Foot orthotics are devices made to address biomechanical or physiological problems. They can be used to treat conditions in the feet such as bunions, plantar fasciitis, metatarsalgia or arthritis. They are also used in helping conditions of the knee, hip as well as the back. The most important aspect when considering treatment with custom orthotics is the examination process and knowing if a foot orthotic is an appropriate treatment choice for your condition.
Unlike over-the-counter solutions OKAPED custom made Orthotics are made specifically for the patient following an assessment of their feet and legs by one of our Canadian Certified Pedorthists. In order to evaluate a patient's specific and unique requirements, we performs a gait (walking or running) analysis of the patient as well as a hands-on biomechanical assessment of the feet and lower legs. The Pedorthist then takes a three-dimensional model of the patient's foot and an orthotic is made from raw materials.
In order to make truly custom orthotics a three dimensional image must be made of the foot. Our Certified Pedorthists have been instructed and tested by our College on methods that are deemed accurate and appropriate to make custom made orthotics. We do direct molding to the feet, Biofoam unweighted seated casting, and plaster of paris slipper casting. Due to the fact that no one method is the best, each practitioner selects the best method based upon the individual needs of the patient. We manufacture your custom orthotics in our onsite lab and do not ship them out to be mass produced. This allows for our Pedorthists and Pedorthic technicians to work side by side to ensure a high quality and accurately fabricated device. We have investigated digital scanners, milling machines and 3-D printers looking for technology advantages and found that each have advantages and disadvantages. If we change our methodology and techniques it will be noted here.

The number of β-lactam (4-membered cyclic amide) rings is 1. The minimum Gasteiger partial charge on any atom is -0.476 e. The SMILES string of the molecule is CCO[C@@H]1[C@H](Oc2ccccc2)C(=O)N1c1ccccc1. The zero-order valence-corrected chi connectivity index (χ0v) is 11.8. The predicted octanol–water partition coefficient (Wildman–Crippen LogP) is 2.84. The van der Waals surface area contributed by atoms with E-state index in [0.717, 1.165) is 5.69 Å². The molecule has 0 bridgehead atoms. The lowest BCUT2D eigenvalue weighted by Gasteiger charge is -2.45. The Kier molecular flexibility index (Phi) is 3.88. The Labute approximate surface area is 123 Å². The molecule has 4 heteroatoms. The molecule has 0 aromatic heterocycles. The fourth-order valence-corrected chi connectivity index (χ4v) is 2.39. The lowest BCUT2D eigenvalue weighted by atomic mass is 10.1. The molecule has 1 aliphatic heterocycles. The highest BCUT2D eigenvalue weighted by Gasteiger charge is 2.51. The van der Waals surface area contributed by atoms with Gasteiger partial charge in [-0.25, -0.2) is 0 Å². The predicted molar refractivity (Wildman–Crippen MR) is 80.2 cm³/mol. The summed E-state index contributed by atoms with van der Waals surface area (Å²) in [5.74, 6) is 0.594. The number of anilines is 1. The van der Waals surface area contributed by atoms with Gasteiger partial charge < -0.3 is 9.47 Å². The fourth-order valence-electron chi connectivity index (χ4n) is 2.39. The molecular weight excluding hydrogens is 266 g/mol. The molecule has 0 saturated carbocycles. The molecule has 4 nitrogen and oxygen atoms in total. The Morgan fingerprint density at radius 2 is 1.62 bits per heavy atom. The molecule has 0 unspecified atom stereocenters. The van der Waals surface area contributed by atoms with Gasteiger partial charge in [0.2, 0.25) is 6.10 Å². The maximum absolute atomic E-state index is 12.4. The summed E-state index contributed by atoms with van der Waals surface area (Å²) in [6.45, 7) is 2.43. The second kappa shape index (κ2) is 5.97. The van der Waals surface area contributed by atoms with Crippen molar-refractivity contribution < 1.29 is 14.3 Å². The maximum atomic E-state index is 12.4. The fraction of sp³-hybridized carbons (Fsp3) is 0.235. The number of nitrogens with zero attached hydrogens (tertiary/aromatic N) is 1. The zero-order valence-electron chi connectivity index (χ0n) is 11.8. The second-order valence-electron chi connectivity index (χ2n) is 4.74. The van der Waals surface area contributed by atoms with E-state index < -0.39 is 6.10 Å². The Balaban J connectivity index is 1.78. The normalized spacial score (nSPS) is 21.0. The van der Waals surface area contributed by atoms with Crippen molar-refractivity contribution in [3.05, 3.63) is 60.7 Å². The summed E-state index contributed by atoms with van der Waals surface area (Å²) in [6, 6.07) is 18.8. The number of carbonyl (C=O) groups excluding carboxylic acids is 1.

The functional lifespan of a foot orthotic varies from patient to patient. The materials used to make the foot orthotic, the patient's foot structure, current levels of activity, age and usage all have an impact on its lifespan. The shell of the foot orthotic generally lasts longer than the top cover (the material used as an interface between the shell and the patient's foot). Top covers will compress over time but can easily be replaced. The lifespan of a foot orthotic should be measured not by when the finishing touches (the cover material) wear out but by how long it meets the foot's changing needs for support, correction and pressure redistribution. If your symptoms begin to return it is a good idea to have your orthotic reviewed to determine if modifications or a new device are necessary. We recommend changing soft shell orthotics every 2-3 years and semi-rigid orthotcs every 3-5 years.
Unfortunately the word "custom" is sometimes abused and used on products that are mass produced. Custom should mean it is only made for you, and slightly altering a mass produced item or picking a size or height of a product is not making it custom. Ask how your custom orthotics are made for you.